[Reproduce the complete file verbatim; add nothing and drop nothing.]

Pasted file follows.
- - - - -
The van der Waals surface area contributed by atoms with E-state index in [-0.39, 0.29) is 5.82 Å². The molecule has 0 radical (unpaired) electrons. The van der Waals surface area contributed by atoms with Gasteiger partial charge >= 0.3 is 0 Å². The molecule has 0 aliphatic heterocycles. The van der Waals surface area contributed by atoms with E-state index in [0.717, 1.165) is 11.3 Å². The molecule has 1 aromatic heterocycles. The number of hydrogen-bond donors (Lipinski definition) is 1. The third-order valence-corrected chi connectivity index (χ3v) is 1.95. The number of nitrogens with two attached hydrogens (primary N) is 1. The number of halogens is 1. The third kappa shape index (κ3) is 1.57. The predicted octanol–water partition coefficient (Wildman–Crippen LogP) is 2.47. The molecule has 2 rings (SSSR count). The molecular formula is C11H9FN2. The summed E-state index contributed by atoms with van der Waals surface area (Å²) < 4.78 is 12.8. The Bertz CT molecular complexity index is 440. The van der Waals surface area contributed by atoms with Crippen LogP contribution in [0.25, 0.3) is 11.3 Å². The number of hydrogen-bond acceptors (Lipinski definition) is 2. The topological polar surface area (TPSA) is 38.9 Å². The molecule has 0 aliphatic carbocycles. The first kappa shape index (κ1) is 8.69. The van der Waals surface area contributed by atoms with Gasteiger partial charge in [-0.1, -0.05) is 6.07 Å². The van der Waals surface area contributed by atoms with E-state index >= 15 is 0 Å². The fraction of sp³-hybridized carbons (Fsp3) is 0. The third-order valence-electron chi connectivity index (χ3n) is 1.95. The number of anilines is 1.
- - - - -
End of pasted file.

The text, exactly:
The van der Waals surface area contributed by atoms with E-state index in [-0.39, 0.29) is 5.82 Å². The molecule has 0 radical (unpaired) electrons. The van der Waals surface area contributed by atoms with Gasteiger partial charge >= 0.3 is 0 Å². The molecule has 0 aliphatic heterocycles. The van der Waals surface area contributed by atoms with E-state index in [0.717, 1.165) is 11.3 Å². The molecule has 1 aromatic heterocycles. The number of hydrogen-bond donors (Lipinski definition) is 1. The third-order valence-corrected chi connectivity index (χ3v) is 1.95. The number of nitrogens with two attached hydrogens (primary N) is 1. The number of halogens is 1. The third kappa shape index (κ3) is 1.57. The predicted octanol–water partition coefficient (Wildman–Crippen LogP) is 2.47. The molecule has 2 rings (SSSR count). The molecular formula is C11H9FN2. The summed E-state index contributed by atoms with van der Waals surface area (Å²) < 4.78 is 12.8. The Bertz CT molecular complexity index is 440. The van der Waals surface area contributed by atoms with Crippen LogP contribution in [0.25, 0.3) is 11.3 Å². The number of hydrogen-bond acceptors (Lipinski definition) is 2. The topological polar surface area (TPSA) is 38.9 Å². The molecule has 0 aliphatic carbocycles. The first kappa shape index (κ1) is 8.69. The van der Waals surface area contributed by atoms with Gasteiger partial charge in [-0.1, -0.05) is 6.07 Å². The van der Waals surface area contributed by atoms with E-state index >= 15 is 0 Å². The fraction of sp³-hybridized carbons (Fsp3) is 0. The third-order valence-electron chi connectivity index (χ3n) is 1.95. The number of anilines is 1.